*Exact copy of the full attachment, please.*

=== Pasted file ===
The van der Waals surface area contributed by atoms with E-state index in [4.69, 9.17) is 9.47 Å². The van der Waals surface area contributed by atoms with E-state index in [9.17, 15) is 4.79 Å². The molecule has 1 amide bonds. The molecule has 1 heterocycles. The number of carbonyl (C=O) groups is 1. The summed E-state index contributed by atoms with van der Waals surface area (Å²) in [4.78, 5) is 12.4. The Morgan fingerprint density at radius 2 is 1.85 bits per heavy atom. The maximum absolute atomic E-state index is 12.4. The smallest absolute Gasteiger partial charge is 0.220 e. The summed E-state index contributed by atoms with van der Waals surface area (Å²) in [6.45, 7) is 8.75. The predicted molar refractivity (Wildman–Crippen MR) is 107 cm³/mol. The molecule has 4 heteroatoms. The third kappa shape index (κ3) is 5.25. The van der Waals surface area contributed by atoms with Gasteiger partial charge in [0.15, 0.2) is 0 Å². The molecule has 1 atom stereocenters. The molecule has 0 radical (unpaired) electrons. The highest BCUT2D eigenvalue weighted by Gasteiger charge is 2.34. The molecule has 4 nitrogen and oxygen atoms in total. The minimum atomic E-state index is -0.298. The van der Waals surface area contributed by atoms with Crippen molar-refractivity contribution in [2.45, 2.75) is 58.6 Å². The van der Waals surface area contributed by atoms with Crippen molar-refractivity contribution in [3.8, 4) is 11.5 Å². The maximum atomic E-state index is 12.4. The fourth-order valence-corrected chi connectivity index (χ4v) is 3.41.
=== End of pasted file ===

The van der Waals surface area contributed by atoms with E-state index in [4.69, 9.17) is 9.47 Å². The van der Waals surface area contributed by atoms with E-state index in [9.17, 15) is 4.79 Å². The molecule has 1 amide bonds. The molecule has 1 heterocycles. The number of carbonyl (C=O) groups is 1. The summed E-state index contributed by atoms with van der Waals surface area (Å²) in [4.78, 5) is 12.4. The Morgan fingerprint density at radius 2 is 1.85 bits per heavy atom. The maximum absolute atomic E-state index is 12.4. The smallest absolute Gasteiger partial charge is 0.220 e. The summed E-state index contributed by atoms with van der Waals surface area (Å²) in [6.45, 7) is 8.75. The predicted molar refractivity (Wildman–Crippen MR) is 107 cm³/mol. The molecule has 4 heteroatoms. The third kappa shape index (κ3) is 5.25. The van der Waals surface area contributed by atoms with Gasteiger partial charge in [0.15, 0.2) is 0 Å². The molecule has 1 atom stereocenters. The molecule has 0 radical (unpaired) electrons. The highest BCUT2D eigenvalue weighted by Gasteiger charge is 2.34. The molecule has 4 nitrogen and oxygen atoms in total. The minimum atomic E-state index is -0.298. The van der Waals surface area contributed by atoms with Crippen molar-refractivity contribution in [2.45, 2.75) is 58.6 Å². The van der Waals surface area contributed by atoms with Crippen molar-refractivity contribution in [3.8, 4) is 11.5 Å². The maximum atomic E-state index is 12.4. The fourth-order valence-corrected chi connectivity index (χ4v) is 3.41.